The defending champion of the Billy Webb Challenge is after a share of a unique piece of history when he takes to the Whanganui River on Sunday.

Having Canterbury as a common background with Webb himself, the Avon Rowing Club's John Storey has been made aware if he wins back-to-back challenge races, he will join the legendary Mahe Drysdale as the only multiple time champion of the event.

There have been seven 5km challenge races since 2008 – "Mr Billy Webb" Drysdale has claimed four of them, while Storey has one win with the other line honours going to Hamish Bond (2014) and Germany's Tim Ole Naske (2016).

And with the future of the race uncertain after Sunday, Storey would like to make sure his name is included in the conversation alongside Drysdale any time the event is referenced in the future.

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"That would be an honour," said the 31-year-old double sculls world champion from 2017.

While Storey "definitely" sees himself and Drysdale as the main scrap to sit at the head of the table, he is not discounting a fellow New Zealand team mate either.

"There's Matt Dunham there as well, and he's one of the fastest lightweights in the world, in my opinion."

Dunham won silver in the lightweight men's single sculls at the 2017 world championships in Sarasota, Florida, although all the Kiwis had a tougher time at this year's event in Plovdiv, with Dunham missing the podium in the lightweight double sculls while Storey and his Whanganui partner Chris Harris had to settle for bronze.

Although the New Zealanders then took a month's break after that competition in September, with Storey and his partner going on holiday to Greece, he says they have the strength to put in a good performance on the Whanganui River.

"We're back into it with the summer squad. Trying to build our base up.

"Not a lot of speed work. [But] it doesn't take too much, especially for these longer distances."

Joining the three New Zealand squad members in the Men's Open field will be Wellington RC's James Mather and Wairau's Tristan Gregory-Hunt, who is part of the Central Regional Performance Centre (RPC).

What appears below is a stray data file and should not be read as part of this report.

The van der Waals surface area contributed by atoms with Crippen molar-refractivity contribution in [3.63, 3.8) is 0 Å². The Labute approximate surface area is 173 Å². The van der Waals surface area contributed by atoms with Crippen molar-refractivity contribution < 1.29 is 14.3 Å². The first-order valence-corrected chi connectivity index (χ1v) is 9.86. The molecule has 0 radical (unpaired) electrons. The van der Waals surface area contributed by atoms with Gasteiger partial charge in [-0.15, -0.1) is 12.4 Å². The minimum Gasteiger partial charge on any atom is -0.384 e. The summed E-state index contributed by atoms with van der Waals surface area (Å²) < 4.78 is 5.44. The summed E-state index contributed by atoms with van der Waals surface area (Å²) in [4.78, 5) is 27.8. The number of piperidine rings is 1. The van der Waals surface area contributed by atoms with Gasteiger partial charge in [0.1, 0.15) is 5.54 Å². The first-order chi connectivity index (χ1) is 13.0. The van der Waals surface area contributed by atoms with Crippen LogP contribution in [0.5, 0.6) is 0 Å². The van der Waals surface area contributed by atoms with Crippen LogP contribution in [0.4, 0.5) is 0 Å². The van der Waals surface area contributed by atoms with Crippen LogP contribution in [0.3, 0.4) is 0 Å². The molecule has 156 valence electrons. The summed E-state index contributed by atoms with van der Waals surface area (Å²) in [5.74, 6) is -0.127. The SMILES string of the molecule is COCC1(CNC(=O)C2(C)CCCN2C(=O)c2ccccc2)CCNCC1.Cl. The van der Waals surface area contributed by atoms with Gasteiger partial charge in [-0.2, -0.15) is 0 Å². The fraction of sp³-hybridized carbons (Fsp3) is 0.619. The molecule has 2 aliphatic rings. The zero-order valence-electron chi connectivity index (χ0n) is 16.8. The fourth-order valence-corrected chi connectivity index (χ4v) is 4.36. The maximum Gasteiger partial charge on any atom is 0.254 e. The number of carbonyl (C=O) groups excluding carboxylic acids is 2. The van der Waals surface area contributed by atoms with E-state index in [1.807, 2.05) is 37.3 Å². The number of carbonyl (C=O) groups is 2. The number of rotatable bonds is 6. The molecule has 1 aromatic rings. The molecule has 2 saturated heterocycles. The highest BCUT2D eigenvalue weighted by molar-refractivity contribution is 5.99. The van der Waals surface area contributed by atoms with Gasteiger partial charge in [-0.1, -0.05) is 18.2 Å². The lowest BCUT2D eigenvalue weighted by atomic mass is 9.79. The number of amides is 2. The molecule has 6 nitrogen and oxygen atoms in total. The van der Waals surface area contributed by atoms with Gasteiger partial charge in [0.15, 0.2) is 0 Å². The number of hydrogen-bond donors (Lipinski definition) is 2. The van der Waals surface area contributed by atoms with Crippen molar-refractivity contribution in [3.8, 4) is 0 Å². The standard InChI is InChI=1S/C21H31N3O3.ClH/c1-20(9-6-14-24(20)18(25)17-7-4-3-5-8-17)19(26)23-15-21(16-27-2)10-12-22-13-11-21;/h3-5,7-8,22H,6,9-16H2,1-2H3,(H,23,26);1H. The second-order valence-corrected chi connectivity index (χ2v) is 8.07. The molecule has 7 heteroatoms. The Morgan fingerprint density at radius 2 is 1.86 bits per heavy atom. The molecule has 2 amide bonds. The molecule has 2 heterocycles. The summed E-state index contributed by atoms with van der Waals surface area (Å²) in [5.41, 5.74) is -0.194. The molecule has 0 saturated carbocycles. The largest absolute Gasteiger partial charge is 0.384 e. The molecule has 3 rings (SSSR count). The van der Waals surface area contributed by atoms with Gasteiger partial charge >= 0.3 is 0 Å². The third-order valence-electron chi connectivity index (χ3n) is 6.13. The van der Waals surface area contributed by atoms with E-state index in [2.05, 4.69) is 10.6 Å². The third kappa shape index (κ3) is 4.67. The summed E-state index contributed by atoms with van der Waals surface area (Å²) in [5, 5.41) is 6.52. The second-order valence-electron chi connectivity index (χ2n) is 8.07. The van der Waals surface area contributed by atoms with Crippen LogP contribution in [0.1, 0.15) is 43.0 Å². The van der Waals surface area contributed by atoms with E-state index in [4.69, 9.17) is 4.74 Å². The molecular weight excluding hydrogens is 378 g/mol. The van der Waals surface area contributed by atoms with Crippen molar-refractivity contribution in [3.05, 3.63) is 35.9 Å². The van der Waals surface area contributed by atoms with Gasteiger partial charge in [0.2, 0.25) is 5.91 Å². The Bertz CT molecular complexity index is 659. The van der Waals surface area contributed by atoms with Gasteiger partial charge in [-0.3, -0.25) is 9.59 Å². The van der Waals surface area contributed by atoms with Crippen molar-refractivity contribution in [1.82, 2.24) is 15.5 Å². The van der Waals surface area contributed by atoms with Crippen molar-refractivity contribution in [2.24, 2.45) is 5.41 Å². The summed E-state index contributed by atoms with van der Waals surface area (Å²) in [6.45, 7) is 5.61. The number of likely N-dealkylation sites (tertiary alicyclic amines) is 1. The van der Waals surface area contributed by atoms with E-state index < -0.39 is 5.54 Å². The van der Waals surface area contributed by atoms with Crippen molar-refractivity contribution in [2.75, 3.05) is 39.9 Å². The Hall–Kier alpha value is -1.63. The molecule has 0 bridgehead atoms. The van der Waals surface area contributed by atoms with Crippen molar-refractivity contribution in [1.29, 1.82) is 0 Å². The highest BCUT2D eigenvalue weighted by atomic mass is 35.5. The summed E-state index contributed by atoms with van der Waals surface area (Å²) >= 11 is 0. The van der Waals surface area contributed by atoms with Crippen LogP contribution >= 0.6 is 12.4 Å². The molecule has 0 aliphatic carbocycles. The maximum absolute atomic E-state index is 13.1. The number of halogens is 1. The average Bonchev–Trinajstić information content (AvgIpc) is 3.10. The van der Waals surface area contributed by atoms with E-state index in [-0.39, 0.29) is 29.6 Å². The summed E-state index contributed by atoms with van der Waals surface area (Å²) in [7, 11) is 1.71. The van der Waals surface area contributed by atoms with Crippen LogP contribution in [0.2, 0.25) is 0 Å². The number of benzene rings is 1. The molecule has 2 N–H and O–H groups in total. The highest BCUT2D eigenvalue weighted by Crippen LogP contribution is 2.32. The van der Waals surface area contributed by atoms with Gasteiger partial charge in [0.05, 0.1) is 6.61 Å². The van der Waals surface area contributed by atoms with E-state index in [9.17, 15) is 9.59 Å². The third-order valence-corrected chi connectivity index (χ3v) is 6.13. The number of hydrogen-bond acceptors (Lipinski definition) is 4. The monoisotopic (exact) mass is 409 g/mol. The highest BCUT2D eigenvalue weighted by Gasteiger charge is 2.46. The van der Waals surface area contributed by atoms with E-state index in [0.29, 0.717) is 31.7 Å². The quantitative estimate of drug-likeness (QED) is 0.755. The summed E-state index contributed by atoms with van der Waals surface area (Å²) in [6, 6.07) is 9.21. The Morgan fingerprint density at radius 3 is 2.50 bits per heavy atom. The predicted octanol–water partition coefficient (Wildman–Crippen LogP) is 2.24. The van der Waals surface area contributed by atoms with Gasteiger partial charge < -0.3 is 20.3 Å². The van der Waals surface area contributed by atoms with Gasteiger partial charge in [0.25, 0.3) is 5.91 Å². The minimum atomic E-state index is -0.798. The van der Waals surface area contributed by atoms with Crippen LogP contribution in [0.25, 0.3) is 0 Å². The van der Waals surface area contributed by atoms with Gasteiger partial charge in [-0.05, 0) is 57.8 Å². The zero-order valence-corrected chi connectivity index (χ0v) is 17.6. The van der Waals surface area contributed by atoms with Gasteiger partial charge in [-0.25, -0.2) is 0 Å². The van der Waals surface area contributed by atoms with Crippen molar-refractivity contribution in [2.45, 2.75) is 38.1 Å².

And Storey will be using all his experience - good and bad - when it comes to the crucial turn at the buoy, about 2.85km up river from the startline at the Union Boat Club, just past the Aramoho Rail Bridge.

In 2016, Storey had a collision with Tauranga's Jordan Parry at the turn, with cost him dearly as Naske regained the lead and the lost momentum meant the other chasers ran him down, ultimately finishing fifth.

Last year, Storey got the clear water and perfect angle, suddenly gaining an extra two to three boat lengths on Parry and the rest and he was uncatchable heading back to UBC.

The likes of Harris and Drysdale were pushed further out than they wanted, finishing third and fifth respectively.

"I always seem to get in trouble on that turn," said Storey.

"There's these rules now, you're not supposed to have people hanging on around the buoy."

In total, there is a final field of about 37 competitors entered in this year's feature race, ten more than last year, with some very good numbers from the Mitre 10 Mega Future Champions Trust Under 20 and Under 17 grades.

The women's open grade consists of New Zealand representatives Brooke Donoghue and Olivia Loe, along with Lisa Scheenaard of the Netherlands.

The action starts at 10am with the support race of the Whanganui Secondary Schools Waka Ama Challenge, as crews from City College, Cullinane College and Te Kura o Kokohuia take part in a 400m sprint course, with the two fastest teams in qualifying having a straight final with each other.

Then at 11am is the Red Community 8s, as four crews hit the water for a 500m sprint, with the teams made up of beginners, novices and experienced rowers.

Competing for a bar tab prize will be Wilkinson Smith Lawyers, Laser Plumbing, Whanganui District Council and Wanganui Collegiate Parents & Teachers.

The Billy Webb Challenge will follow at around 11.30am, with all of the start/finishline action captured on the big screen on Taupo Quay, along with footage from the halfway point up at the Aramoho Wanganui Rowing Club.

The entries are

Men's Masters Over 40: Martin Bridger, Colin Wright, Eric Verdonk.

Men's Masters Over 60: Trevor Rush, Peer Nielsen, Bob Evans.

Men's Open: Matthew Dunham, John Storey, James Mather, Tristan Gregory-Hunt, Mahe Drysdale.

Men's Under 17: Neo Tichbon, Cameron Daignault, Blake Hogan, Leo Hanna, Tim Haldane, Jack Cooper, Evan Williams, Jacob Davey.

Men's Under 20: Jack Morris, Jack Featherstone, Hugo Verdonk.

Women's Masters Over 40: Jacs Rush, Fleur Spriggs.

Women's Open: Brooke Donoghue, Olivia Loe, Lisa Scheenaard.

Women's Under 17: Niamh Monk, Ninabelle Harrison, Phoebe Collier, Charlotte McKinlay.

Women's Under 20: Ally Bennett, Jaimee Bridger, Sarah Taylor, Cathryn Pearce, Chloe Lennox, Jessica Hamlin.